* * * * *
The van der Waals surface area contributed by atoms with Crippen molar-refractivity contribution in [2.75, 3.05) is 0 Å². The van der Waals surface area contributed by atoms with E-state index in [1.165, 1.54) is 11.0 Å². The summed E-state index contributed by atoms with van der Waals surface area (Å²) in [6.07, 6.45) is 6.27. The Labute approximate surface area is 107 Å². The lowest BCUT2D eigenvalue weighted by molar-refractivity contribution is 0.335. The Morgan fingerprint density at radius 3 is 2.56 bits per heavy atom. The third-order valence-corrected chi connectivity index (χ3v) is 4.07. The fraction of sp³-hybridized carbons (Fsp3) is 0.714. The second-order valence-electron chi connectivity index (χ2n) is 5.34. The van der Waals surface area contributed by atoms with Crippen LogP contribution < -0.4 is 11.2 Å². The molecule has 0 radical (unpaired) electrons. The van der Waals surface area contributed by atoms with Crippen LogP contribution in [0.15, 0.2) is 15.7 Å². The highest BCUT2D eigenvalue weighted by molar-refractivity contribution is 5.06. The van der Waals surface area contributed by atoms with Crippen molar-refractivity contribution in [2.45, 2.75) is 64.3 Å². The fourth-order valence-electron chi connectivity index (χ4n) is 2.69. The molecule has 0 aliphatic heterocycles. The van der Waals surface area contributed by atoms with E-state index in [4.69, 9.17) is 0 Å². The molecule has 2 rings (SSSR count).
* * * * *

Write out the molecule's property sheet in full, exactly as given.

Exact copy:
The van der Waals surface area contributed by atoms with Crippen molar-refractivity contribution in [2.75, 3.05) is 0 Å². The van der Waals surface area contributed by atoms with E-state index in [1.165, 1.54) is 11.0 Å². The summed E-state index contributed by atoms with van der Waals surface area (Å²) in [6.07, 6.45) is 6.27. The Labute approximate surface area is 107 Å². The lowest BCUT2D eigenvalue weighted by molar-refractivity contribution is 0.335. The Morgan fingerprint density at radius 3 is 2.56 bits per heavy atom. The third-order valence-corrected chi connectivity index (χ3v) is 4.07. The fraction of sp³-hybridized carbons (Fsp3) is 0.714. The second-order valence-electron chi connectivity index (χ2n) is 5.34. The van der Waals surface area contributed by atoms with Crippen LogP contribution < -0.4 is 11.2 Å². The molecule has 0 radical (unpaired) electrons. The van der Waals surface area contributed by atoms with Crippen LogP contribution in [0.15, 0.2) is 15.7 Å². The highest BCUT2D eigenvalue weighted by molar-refractivity contribution is 5.06. The van der Waals surface area contributed by atoms with Crippen molar-refractivity contribution in [2.45, 2.75) is 64.3 Å². The fourth-order valence-electron chi connectivity index (χ4n) is 2.69. The molecule has 0 aliphatic heterocycles. The van der Waals surface area contributed by atoms with E-state index in [4.69, 9.17) is 0 Å². The molecule has 2 rings (SSSR count).